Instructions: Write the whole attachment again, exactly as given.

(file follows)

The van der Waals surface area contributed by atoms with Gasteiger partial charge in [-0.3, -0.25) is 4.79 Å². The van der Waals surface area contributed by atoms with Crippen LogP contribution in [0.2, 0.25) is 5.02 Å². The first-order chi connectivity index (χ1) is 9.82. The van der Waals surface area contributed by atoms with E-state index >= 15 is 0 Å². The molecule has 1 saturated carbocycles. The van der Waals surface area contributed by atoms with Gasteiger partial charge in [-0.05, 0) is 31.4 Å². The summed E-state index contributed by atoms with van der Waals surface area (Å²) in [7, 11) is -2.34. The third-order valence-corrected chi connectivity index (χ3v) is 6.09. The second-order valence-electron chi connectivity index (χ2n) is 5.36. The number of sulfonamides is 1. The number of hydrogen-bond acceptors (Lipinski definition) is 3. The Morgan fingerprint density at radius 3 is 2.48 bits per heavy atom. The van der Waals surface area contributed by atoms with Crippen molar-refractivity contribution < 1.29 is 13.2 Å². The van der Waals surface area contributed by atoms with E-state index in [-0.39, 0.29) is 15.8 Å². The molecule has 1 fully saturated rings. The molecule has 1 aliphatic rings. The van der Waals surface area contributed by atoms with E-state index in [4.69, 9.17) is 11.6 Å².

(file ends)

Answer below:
The van der Waals surface area contributed by atoms with Gasteiger partial charge in [-0.3, -0.25) is 4.79 Å². The van der Waals surface area contributed by atoms with Crippen LogP contribution in [0.2, 0.25) is 5.02 Å². The first-order chi connectivity index (χ1) is 9.82. The van der Waals surface area contributed by atoms with E-state index >= 15 is 0 Å². The molecule has 1 saturated carbocycles. The van der Waals surface area contributed by atoms with Gasteiger partial charge in [-0.05, 0) is 31.4 Å². The summed E-state index contributed by atoms with van der Waals surface area (Å²) in [7, 11) is -2.34. The third-order valence-corrected chi connectivity index (χ3v) is 6.09. The second-order valence-electron chi connectivity index (χ2n) is 5.36. The number of sulfonamides is 1. The number of hydrogen-bond acceptors (Lipinski definition) is 3. The Morgan fingerprint density at radius 3 is 2.48 bits per heavy atom. The van der Waals surface area contributed by atoms with Crippen molar-refractivity contribution < 1.29 is 13.2 Å². The van der Waals surface area contributed by atoms with E-state index in [-0.39, 0.29) is 15.8 Å². The molecule has 1 fully saturated rings. The molecule has 1 aliphatic rings. The van der Waals surface area contributed by atoms with E-state index in [4.69, 9.17) is 11.6 Å².